Licking hot metal spoons to expose lies: Egypt’s oldest tribal judicial system
WARNING: This article contains imagery that some readers may find distressing; discretion is therefore advised.
The Ayaidah tribe might not be as well-known as other Egyptian tribes, yet it is definitely one of the most intriguing. This is mainly attributed to the fact that its members are the only ones that still hold on to a practice known as the world’s most ancient lie detecting system, the “bisha’h.”
While Bedouin tribes both inside and outside Egypt are known for maintaining their own judicial system, in which they resolve disputes and penalize criminals through a bunch of customary laws, the “bisha’h” in particular is known to have died almost everywhere except in the Ayaidah tribe, based in the governorate of Ismailia in north-eastern Egypt.
“Bisha’h,” or trial by ordeal, is generally believed to date back to ancient Mesopotamia although several historical accounts assert it is originally Egyptian. It is used as a means of determining whether a suspect in a crime is innocent or guilty. The ritual involves heating a metal spoon, ladle, or rod and making the suspect lick it in the presence of tribal representatives. If the suspect’s tongue blisters, he is guilty and the suitable verdict is issued and if it is left unscathed, he is innocent and set free.
This kind of trial is used for a wide range of offences such as theft, vandalism, murder, and illicit sexual relations and at times witchcraft and proof of parentage. The tribe particularly resorts to “bisha’h” when evidence is lacking and neither the defendant nor the plaintiff can provide witnesses. The ritual is always conducted by a tribe dignitary labelled the “mubasha’” or the “executor of the bisha’h.”
The practice is based on the assumption that a guilty person would be extremely nervous, hence would have a dry tongue while an innocent person’s saliva will prevent the tongue from burning. It is also said to have originated among Bedouins in particular since common punishments like incarceration were not possible in nomadic communities.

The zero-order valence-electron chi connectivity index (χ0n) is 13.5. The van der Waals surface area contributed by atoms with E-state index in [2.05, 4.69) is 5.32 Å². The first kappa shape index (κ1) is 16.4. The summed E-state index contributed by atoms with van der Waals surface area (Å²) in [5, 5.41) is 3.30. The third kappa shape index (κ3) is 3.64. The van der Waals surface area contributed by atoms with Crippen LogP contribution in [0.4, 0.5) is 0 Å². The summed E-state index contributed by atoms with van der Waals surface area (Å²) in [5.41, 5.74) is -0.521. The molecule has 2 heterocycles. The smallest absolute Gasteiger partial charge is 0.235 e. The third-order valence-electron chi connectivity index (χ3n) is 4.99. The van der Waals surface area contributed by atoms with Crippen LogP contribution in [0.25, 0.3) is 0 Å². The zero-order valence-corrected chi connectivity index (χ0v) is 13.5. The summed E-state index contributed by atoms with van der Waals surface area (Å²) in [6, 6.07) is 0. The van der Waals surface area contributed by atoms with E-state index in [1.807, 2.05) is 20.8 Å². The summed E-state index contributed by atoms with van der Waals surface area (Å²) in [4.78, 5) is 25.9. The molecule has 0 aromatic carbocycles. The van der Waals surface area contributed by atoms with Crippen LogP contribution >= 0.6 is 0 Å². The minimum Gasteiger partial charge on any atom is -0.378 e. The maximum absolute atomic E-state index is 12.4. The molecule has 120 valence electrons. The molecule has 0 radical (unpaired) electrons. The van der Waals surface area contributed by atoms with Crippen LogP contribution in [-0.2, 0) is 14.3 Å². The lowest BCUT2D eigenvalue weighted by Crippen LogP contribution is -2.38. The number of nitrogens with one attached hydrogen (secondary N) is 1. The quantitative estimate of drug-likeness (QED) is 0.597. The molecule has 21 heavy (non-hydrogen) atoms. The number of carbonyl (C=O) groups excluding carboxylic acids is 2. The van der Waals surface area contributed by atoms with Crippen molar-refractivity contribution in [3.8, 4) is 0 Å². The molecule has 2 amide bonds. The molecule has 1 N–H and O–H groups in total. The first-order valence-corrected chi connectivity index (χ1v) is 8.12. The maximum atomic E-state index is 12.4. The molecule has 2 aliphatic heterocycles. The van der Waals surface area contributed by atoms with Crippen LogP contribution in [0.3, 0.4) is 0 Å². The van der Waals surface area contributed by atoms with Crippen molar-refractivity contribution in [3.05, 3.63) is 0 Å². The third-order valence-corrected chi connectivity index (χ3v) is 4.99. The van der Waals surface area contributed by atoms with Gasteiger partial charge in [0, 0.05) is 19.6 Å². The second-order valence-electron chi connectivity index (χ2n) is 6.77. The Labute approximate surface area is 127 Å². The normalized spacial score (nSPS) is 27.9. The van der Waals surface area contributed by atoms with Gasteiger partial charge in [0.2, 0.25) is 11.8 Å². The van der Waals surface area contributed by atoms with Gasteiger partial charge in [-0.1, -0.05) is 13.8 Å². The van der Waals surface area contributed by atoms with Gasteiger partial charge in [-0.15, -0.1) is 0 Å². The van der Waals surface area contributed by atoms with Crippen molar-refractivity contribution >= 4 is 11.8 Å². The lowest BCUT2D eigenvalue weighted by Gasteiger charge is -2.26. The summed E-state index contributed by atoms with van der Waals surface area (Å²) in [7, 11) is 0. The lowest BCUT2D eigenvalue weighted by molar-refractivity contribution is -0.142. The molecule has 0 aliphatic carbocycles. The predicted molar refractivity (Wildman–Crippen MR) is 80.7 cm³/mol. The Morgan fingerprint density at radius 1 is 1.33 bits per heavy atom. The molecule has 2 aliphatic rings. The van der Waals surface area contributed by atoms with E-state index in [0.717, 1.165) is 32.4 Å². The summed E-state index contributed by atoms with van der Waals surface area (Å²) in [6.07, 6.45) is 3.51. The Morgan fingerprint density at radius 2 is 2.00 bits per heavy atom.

Expert in tribal heritage Jihad Abu Ghoraba said that both the defendant and the plaintiff have the right to bring two witnesses to the “bisha’h” to make sure the process is done properly. “If the defendant does not show up, he is automatically considered guilty,” he said. Abu Ghoraba added that the result of the “bisha’h” is final and cannot be appealed.
“This means that the defendant if proven guilty has to accept the verdict and the plaintiff cannot take any further measures against the defendant.” According to Ghoraba, the ritual is now used as a last resort in case the two parties failed to resolve the dispute in a peaceful way. “So in cases of manslaughter or murder, if the family of the deceased accepts a compensation at the start of the gathering, the ritual is not carried out.”
According to Yehia al-Ghoul, a customary judge in the city of Arish in the Sinai Peninsula, the “bisha’h” is now used more for deterrence than as an actual means of determining whether a suspect if guilty. “In the past, it was always hard to prove how a crime was committed or who committed it, but now the situation is different and more tools are available,” he said. “Trial by fire is now used to intimidate suspects into confession if they are guilty.”